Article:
For those in the world who have to live with it, you may wonder “what on earth is peat good for?”
Peatland is a mossy wet mass that you can’t build on, you can barely walk on, you can’t grow crops on it, and all its stagnant water is a breeding ground for mosquitoes which bring disease. Humans have found a use in burning it. Scotch whiskey lovers will know that it’s used to heat the barley which gives the drink its smoky flavor.
There is, however, a major use for peat that has gone overlooked.
The world’s peatlands store twice as much carbon as all the world’s forests combined.
How do these bogs and swamps help?
Peatlands are made up of thousands of years of moss piled up on each other, but because these areas are so wet even plants and shrubs that died a very long time ago can’t fully decompose. This means that they can’t release their carbon.
Their secret to trapping carbon and retaining their moisture is the sphagnum mosses that grow in peatlands. These starry shaped mosses are able to retain up to 26 times their weight in water.
Funnily enough, these soaking peatlands can also preserve human-made objects such as wooden wheels or boats. Even humans that have been trapped in peat have been turned into mummies after epochs under the moss.
Only recently have people really started appreciating the service that these stinking morasses provide us. Peatlands are one of the best carbon sinks in the world.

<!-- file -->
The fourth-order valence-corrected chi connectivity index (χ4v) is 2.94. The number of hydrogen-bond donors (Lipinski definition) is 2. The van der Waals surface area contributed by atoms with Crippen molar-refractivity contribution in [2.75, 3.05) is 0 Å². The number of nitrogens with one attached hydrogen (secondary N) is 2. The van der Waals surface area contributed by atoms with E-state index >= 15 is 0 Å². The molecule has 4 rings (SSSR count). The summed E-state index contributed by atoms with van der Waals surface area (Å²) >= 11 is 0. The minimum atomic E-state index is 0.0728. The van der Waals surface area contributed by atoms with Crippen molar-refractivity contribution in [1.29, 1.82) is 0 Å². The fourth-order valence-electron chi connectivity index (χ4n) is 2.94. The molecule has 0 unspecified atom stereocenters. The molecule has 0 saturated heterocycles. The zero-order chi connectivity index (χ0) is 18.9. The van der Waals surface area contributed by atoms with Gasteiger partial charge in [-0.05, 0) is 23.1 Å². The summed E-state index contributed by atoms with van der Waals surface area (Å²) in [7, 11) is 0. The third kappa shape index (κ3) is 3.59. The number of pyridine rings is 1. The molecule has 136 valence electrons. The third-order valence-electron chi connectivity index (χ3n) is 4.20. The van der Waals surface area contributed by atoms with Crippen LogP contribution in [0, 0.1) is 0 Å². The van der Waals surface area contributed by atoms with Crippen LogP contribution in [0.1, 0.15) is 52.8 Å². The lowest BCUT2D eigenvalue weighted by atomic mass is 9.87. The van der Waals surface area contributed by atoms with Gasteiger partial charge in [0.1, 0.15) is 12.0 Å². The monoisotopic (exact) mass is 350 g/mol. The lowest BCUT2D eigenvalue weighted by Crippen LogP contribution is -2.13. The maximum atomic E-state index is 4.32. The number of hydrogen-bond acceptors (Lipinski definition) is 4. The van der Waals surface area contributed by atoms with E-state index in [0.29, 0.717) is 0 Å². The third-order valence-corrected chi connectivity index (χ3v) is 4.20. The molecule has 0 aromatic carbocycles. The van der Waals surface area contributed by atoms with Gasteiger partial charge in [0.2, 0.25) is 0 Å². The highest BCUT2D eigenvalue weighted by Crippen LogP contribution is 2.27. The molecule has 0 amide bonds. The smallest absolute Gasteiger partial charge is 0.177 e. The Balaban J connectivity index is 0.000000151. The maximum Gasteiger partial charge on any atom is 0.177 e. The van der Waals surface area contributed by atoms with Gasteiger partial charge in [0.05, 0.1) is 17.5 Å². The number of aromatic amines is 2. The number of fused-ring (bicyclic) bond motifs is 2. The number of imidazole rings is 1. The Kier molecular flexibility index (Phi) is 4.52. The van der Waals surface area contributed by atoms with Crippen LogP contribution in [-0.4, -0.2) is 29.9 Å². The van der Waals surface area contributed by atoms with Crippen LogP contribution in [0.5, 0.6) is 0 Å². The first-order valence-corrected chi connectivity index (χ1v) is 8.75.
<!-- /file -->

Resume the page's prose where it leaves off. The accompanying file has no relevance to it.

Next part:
A great fuel, but also a potential carbon emitter
The millennia-long build of biomatter underground turned peat into a great fuel. Many peatlands — such as in Britain, Holland, Canada, and Indonesia, to name a few — have been drained and their peat burned for fuel. This has energized certain movements in human history, but this elimination of peatland also can release all of its stored carbon into the air.
For peat’s sake, save the peatland
Finally appreciating the job that peat was doing to trap the world’s carbon, conservation groups are working to preserve and even reinvigorate the world’s peatlands. Groups such as the Rotary of Great Britain and Ireland are trying to ban the burning of peat as an amateur fuel, and the International Union for Conservation of Nature UK is trying to preserve the UK’s peatlands by blocking drainage and remoisturizing the areas. If you’d like, please contribute to one of these efforts to preserve the world’s peatlands.